Phoonk opens with a business man who is into construction, Rajeev (Sudeep). He is an atheist. His two constructors are a married couple, Anshuman (Kenny Desai) and Madhu (Ashwini Kalsekar). Rajeev trusts them but they cheat him with money. On knowing this he fires them and insults them at a party. Madhu practices black magic. She is furious at such an insult and decides to take revenge. On her visits to Rajeev's house she has found out that the man is loves his daughter. She decides to teach him a lesson by agonising his daughter, Raksha (Ahsaas Channa).
On the other hand at the construction site the labourers had come across a statue of lord Ganesha. They wanted to build a temple on the spot where the statue was found but Rajeev opposes the idea. Being an atheist he does not conform to this very idea. In fact even after repeated appeals he adamantly refuses to let the labourers build the temple. His lawyer friend tries convincing him but fails.
Although Rajeev does not believe in god he has his set of ethics. He is enraged when he learns that somebody he trusted had cheated him. He loves his children, family and principles matter more to him than wealth. His lifelong convictions are put to test when his beloved daughter, Raksha, is affected by black magic. The family is torn apart and Rajeev is aghast. His religious wife, Arati (Amruta Khanvilkar), is shaken up and she herself questions the existence of god as she witnesses her child's trauma. In an interesting scene while Arati is seen raising questions on the power of the Almighty, Rajeev's mother (Jyothi Subhash) reaffirms her faith. She explains that humans are put to test by god and the existence of good and evil is nature. While on one hand in a single breath (phoonk) of the omnipresent can create life, on the other hand the evil endeavors to snatch away that life. At such a critical moment men must stick on to their beliefs.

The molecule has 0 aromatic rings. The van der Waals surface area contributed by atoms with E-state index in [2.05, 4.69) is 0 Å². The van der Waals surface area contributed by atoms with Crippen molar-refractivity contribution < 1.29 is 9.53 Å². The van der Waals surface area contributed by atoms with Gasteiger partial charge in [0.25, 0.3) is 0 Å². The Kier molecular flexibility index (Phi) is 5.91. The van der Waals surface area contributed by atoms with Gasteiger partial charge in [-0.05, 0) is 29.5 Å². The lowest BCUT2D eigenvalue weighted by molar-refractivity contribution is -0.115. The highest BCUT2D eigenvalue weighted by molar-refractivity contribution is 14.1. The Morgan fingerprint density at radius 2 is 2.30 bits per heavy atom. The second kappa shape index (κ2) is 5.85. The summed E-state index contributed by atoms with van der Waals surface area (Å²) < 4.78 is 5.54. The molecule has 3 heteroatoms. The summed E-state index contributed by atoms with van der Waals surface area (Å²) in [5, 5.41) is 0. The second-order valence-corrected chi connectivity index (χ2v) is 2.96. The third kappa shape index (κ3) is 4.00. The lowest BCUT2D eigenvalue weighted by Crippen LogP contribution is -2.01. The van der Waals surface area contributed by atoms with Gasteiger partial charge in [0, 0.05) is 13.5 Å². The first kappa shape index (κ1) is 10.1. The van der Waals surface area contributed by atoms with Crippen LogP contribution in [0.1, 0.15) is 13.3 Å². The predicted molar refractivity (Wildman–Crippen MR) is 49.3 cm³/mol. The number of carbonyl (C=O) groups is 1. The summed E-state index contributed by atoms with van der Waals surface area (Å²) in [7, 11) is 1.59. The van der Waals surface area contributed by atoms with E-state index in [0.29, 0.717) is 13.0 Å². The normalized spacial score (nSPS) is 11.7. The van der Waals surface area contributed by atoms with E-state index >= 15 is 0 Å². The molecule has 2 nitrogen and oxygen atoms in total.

The doctors emerge onscreen. Dr. Pandey (K K Raina) and Dr. Seema Walke (Lilette Dubey) try their level best to recuperate Raksha. However the child's condition deteriorates and she is admitted to a hospital. It is at this moment that Rajeev's lawyer friend, Vinay, urges him to look for someone who can deal with the occult. They approach Murtaza Kapasi (Zakir Hussain) for help. The man helps them. As he finds out Madhu (Ashwini Kalsekar) and Anshuman (Kenny Desai) are behind this, they confront the couple. Madhu ardently practices black magic and she is killed in the final scenes.
Raajeev and Vinay return to the hospital to find Raksha absolutely fine. As Arati expresses her gratitude for the doctors both vinay and Rajeev opt to keep mum about their experience of dealing with the evil. The film ends on a positive note wit the child being completely cured.
Phoonk raises the age old and long drawn belief that good and evil coexist. In fact the film is based on a story of belief and disbelief. The surprising note in the film is the director's point of view. It seems that Verma suggests that a world does exist beyond the knowledge of science and technology. Probably science will find answers to these questions one day. As of now it is clueless about black magic, a force potent enough to kill a human being. Phoonk also hints at the power of god. An atheist, Rajeev is compelled to build the temple and confront the existence of those which he had always negated. The performances delivered by the actors in Phoonk are quite impressive. Ahsaas Channa as Raksha is to watch out for. Besides her others too play their roles perfectly to the hilt.
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